Monday, October 30, 2006

Rain, Wind, then High Water

Today, the familiar mile that I have been paddling for more than 40 consecutive days appeared to be a very different river. Saturday's predawn calm ushered in a massive storm. With a radius of more than 250 miles at one point, the storm delivered rain from the northern reaches of New Hampshire and Vermont, south to the beaches in lower Delaware, and west to the Allegheny range in central Pennsylvania - not during the passage of this tremendous weather system but simultaneously. In the potato country of northern Maine, heavy snow fell throughout the day. I took a screenshot of the dopplar radar for the Northeast when the storm was well into its weakening stages late Saturday afternoon and it still appeared on the screen as large as some of the more severe Northeasters that punish this part of the country from time to time during winter months. Fortunately, the movement of this depression was relatively swift and rain tapered off here in Connecticut by late afternoon.

As the rain let up, the wind kicked in and pushed the storm north with a fury. Gusts that sent the downed leaves aloft again stopped pedestrians in their tracks. Gabe and I went to Collinsville Sunday morning to take advantage of the high water and enjoy some whitewater on the river just south of the dam at the old axe factory. With the breeze working its way along the current, turning into an eddy was a challenge and the spray from the tops of waves proved to be blinding. We got in a few good runs but couldn't take the usual time to play in and out of eddies or surf the bigger waves. The sun was out and a passing photographer, an elderly man, was able to have some fun with his new digital camera and zoom lens by getting some shots of our work in the water. It was nice to have an audience and we had a pleasant exchange or two with him.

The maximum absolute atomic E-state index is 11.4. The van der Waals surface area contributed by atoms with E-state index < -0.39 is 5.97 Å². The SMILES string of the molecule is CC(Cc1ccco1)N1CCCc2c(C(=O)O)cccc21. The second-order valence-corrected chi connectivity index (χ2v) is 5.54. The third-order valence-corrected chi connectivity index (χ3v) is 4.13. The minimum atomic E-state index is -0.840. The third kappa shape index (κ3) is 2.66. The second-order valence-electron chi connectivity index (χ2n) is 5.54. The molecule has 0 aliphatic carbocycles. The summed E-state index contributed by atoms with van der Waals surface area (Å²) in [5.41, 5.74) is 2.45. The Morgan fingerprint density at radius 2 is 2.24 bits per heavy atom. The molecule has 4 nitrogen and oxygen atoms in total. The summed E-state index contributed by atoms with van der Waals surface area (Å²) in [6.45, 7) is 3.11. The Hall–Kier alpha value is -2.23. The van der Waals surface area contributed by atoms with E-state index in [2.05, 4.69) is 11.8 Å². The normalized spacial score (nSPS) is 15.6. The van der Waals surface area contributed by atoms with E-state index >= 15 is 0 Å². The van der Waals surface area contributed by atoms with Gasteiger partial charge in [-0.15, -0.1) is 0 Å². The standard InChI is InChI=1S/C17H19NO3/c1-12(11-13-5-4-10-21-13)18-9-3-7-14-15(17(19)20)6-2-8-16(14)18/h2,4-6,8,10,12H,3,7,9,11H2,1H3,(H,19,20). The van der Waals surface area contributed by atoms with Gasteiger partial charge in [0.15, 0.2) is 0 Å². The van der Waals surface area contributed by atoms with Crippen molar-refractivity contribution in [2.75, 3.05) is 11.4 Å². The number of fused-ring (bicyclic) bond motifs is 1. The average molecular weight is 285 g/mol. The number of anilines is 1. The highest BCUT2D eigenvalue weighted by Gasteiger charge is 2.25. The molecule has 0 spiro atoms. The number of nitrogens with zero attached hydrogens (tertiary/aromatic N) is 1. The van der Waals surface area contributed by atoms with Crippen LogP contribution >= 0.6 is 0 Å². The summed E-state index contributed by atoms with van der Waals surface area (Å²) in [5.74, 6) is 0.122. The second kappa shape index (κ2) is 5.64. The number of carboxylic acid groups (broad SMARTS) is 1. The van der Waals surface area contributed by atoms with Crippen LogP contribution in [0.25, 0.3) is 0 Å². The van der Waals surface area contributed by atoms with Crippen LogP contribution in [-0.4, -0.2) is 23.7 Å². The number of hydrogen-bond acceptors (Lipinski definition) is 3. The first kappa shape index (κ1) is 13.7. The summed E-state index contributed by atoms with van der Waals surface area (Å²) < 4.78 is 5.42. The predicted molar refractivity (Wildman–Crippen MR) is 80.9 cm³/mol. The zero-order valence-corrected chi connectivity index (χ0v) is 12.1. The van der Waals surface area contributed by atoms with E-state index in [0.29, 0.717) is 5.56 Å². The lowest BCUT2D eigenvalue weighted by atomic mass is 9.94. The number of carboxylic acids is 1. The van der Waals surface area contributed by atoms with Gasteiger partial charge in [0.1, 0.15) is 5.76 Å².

I paddled in the afternoon on Monday down my mile. The river had a completely different look from the low water days of September and early October, and it felt different beneath the kayak. Looking far downriver, things seemed so much bigger and wider. The Farmington now had a character that reminded me of some of the bigger rivers I have paddled in Canada. In truth, it was still contained by the same banks that I had skirted in previous days, but the higher water level and greater visibility presented a new vista that I enjoyed with a warm feeling of being in the company of greatness. I'm realizing that the river itself can serve as a mentor to my continuing education of the world. It has presented me with many stories and adventures of which I have been more than just a passive observer. Every paddle stroke has presented some element of awareness that is constantly increasing my knowledge of my surroundings and, simultaneously exposing the limitless void of discovery.

1 comment:

gerry rosser said...

I don't comment often, but I continue to enjoy your words and pictures.